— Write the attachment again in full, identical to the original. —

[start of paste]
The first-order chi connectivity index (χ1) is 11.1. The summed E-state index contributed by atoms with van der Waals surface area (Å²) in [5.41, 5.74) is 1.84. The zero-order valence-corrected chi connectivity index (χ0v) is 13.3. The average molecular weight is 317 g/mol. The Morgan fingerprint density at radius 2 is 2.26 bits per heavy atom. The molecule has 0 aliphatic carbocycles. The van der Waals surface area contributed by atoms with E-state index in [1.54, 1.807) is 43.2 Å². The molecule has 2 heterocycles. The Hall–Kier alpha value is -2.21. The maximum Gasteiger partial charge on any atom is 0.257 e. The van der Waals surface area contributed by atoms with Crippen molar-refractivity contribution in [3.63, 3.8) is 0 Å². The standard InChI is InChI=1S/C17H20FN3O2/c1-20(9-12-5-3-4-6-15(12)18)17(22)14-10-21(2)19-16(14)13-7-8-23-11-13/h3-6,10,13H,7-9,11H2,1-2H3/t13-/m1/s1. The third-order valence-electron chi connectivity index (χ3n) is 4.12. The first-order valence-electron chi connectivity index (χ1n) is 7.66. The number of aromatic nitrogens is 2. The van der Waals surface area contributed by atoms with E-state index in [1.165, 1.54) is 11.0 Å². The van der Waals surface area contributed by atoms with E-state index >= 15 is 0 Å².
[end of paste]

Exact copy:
The first-order chi connectivity index (χ1) is 11.1. The summed E-state index contributed by atoms with van der Waals surface area (Å²) in [5.41, 5.74) is 1.84. The zero-order valence-corrected chi connectivity index (χ0v) is 13.3. The average molecular weight is 317 g/mol. The Morgan fingerprint density at radius 2 is 2.26 bits per heavy atom. The molecule has 0 aliphatic carbocycles. The van der Waals surface area contributed by atoms with E-state index in [1.54, 1.807) is 43.2 Å². The molecule has 2 heterocycles. The Hall–Kier alpha value is -2.21. The maximum Gasteiger partial charge on any atom is 0.257 e. The van der Waals surface area contributed by atoms with Crippen molar-refractivity contribution in [3.63, 3.8) is 0 Å². The standard InChI is InChI=1S/C17H20FN3O2/c1-20(9-12-5-3-4-6-15(12)18)17(22)14-10-21(2)19-16(14)13-7-8-23-11-13/h3-6,10,13H,7-9,11H2,1-2H3/t13-/m1/s1. The third-order valence-electron chi connectivity index (χ3n) is 4.12. The first-order valence-electron chi connectivity index (χ1n) is 7.66. The number of aromatic nitrogens is 2. The van der Waals surface area contributed by atoms with E-state index in [1.165, 1.54) is 11.0 Å². The van der Waals surface area contributed by atoms with E-state index >= 15 is 0 Å².